University of Cambridge > > Land Economy Departmental Seminar Series > Urban wealth modelling: individual effects analysis of planning and design

Urban wealth modelling: individual effects analysis of planning and design

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Professor Webster will talk about the ESRC Transformative Research funded project: Urban Whealth Modelling. The transformative idea is that with big data, massively powerful computing and modern advancements in spatial and statistical analysis, we should be able to detect the effects of urban planning interventions on individuals. This would help overcome two major obstacles to current evaluation methodologies: the Modifiable Areal Unit Problem and the Ecological Fallacy. We experiment in two impact domains: health and wealth. In this talk, Professor Webster describes an experiment that attempts to detect the independent effects of urban design – street and services configuration – on individually measured obesity and mental health. The results are surprising to planners but not to public health professionals and scientists: urban configuration is a significant public health intervention. Shape matters. More precisely, accessibility matters. The findings reported indicate that general and special accessibility (respectively, connectivity to everything and everyone else and connectivity to specific health reducing and enhancing facilities) have an independent correlation with both obesity (Body Mass Index), and mental health. Professor Webster will discuss the extension of the reported study to (a) the world’s largest gene-social-built environment study of public health and (b) individual-effects modelling of urban policy impacts.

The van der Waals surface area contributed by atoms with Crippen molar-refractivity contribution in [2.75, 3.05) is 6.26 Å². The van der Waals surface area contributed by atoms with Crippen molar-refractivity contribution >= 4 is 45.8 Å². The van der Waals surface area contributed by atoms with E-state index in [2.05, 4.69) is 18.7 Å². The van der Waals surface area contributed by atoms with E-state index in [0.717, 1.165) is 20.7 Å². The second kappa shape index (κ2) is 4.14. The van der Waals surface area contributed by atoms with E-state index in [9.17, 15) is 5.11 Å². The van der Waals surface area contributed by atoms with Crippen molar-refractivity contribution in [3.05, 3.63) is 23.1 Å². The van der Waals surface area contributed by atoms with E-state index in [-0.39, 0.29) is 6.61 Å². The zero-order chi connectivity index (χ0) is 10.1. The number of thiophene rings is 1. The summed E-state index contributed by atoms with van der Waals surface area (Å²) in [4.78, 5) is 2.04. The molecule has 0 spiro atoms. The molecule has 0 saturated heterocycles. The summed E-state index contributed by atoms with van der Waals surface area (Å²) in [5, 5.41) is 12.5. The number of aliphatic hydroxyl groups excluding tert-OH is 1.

Chris Webster is Professor of Urban Planning and Head of the School of Planning and Geography at Cardiff University where he has been teaching and researching since 1984. Before taking up a university post he worked as an urban planner in London and as an economic modeller in a development bank in Bangkok. He is often regarded as an economist because of his style of analysis, but most of his economics has, in fact, been learnt on the job. He is committed to interdisciplinary research, believing that triangulation across paradigms and methods leads to greater insight than is often found in mono-disciplinary scholarship. Since 1999 he has co-organised a multi-disciplinary network investigating the global spread of gated communities and private urban governance.

This talk is part of the Land Economy Departmental Seminar Series series.

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